A unit originally created to keep the peace during the civil rights movement is training law enforcement on how to be more sensitive to transgender witnesses and crime victims.
Impatient gardeners don't have to wait for summer to harvest salad fixings. A surprising variety of crops will bring homegrown produce to your table in as little as three weeks.
General Motors is signaling its plans to ask a bankruptcy judge for protection from lawsuits related to a defective switch recall. This could further complicate its current public relations crisis.
The Russian economy is beginning to suffer fallout from the crisis in Ukraine.
Economy Minister Alexei Ulyukayev told parliament in Moscow today that growth slowed sharply to just 0.8 percent in the first quarter -- far short of the earlier prediction of 2.5 percent. The minister said that the Ukrainian turmoil had spooked investors, and capital is fleeing the country at a record rate. Earlier in the week, the Russian finance minister forecast that if the capital flight continues the economy could see zero growth this year. Independent observers are equally gloomy.
"Everything seems to be going in the wrong direction for Russia at the moment,” says Raoul Ruparel of the Open Europe think tank in London. "It’s really due to increasing uncertainty around the situation in Ukraine and potential sanctions.”
So far, the U.S. and the Europeans have imposed travel bans and asset freezes on certain Russian and Ukrainian officials. The European Union has threatened to escalate the sanctions if peace talks due to begin in Switzerland on Thursday fail to make progress, and if Russia persists with what the EU calls its “provocation.”
But Russian President Vladimir Putin seems unfazed by all the threats.
"Regaining Russian lands is taking precedence over practical , economic considerations," says Daragh McDowel of the Maplecroft research house.
Other analysts argue that Putin has no reason to feel seriously threatened -- yet.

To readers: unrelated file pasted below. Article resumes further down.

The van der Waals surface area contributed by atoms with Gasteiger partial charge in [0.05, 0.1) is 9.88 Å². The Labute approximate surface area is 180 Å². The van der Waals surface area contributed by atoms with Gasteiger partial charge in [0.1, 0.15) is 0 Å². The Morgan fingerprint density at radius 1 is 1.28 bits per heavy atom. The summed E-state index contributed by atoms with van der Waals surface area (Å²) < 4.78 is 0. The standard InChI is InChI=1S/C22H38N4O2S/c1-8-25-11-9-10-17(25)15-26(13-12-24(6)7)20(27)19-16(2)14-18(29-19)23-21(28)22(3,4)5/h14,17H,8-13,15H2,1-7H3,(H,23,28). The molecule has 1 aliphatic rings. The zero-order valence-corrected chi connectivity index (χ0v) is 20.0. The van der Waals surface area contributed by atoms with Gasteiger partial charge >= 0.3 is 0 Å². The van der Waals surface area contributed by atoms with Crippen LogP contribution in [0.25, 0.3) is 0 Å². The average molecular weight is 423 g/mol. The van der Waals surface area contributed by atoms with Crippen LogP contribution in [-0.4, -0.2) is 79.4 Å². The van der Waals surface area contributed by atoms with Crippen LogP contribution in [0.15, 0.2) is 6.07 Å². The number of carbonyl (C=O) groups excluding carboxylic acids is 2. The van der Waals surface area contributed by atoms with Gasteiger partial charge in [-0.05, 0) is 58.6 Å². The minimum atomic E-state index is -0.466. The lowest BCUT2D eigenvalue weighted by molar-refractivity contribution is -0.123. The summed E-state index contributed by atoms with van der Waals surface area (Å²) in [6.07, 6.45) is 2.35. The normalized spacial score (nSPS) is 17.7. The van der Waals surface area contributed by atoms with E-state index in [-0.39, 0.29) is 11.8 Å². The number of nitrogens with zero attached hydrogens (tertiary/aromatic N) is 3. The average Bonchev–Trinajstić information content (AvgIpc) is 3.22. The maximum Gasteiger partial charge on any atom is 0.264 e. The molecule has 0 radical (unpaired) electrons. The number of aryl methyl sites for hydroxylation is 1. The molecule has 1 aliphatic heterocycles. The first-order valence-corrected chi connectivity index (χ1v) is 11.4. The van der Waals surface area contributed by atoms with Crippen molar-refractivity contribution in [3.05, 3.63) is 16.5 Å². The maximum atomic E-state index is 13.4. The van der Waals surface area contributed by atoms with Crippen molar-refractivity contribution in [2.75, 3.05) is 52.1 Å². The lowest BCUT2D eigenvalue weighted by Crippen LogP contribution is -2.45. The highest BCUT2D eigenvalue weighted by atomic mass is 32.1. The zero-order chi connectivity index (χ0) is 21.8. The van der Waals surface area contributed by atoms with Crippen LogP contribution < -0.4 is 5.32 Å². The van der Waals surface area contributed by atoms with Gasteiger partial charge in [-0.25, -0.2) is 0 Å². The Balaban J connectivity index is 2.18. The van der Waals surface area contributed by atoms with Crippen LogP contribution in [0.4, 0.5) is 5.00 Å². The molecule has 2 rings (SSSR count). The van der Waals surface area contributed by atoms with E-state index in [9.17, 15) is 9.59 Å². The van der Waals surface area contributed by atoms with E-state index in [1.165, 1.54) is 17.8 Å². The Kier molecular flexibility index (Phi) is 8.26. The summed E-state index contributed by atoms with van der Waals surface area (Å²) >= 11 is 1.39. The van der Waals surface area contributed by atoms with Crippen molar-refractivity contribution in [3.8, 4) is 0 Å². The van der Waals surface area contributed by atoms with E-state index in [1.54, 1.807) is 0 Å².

"The Russians have the third largest hard currency reserves in the world – a half a trillion dollars' worth - and that could cushion the capital flight," says Sam Charap of the International Institute for Strategic Studies. "So I don’t see a dramatic, huge, short-term economic impact from this."
A European embargo on imports of Russian oil and gas or a ban on Russian banks to stop them dealing in western financial markets could be a different matter. That could bring Russia to its knees. But such drastic action – which could also inflict real economic damage on Europe - seems highly unlikely... unless Russia invades eastern Ukraine.
Hundreds are missing after a ferry sank Wednesday off South Korea's southern coast. Reporter Jason Strother in Seoul offers details on the latest developments.
Secretary of State John Kerry is set to meet Thursday with officials from Russia, Ukraine and the European Union. They will discuss the crisis in Ukraine. While the Obama administration has said it has overwhelming evidence that Moscow is stirring up the unrest in eastern Ukraine, it says it wants to wait before expanding sanctions. Analysts say Washington has few other options.
The College Board outlined changes today for its SAT, pairing the news with a few sample questions. NPR's Cory Turner details the makeover students can expect to find in spring of 2016.
Ukrainian tanks arrived in the city of Kramatorsk Wednesday morning. By the time they rolled out of the city, they were flying Russian flags. People in Kramatorsk tell the story of what happened.
The new version of the standardized test for college admissions, set to go into effect in 2016, will do away with obscure vocabulary words and cut multiple choice answer options from five to four.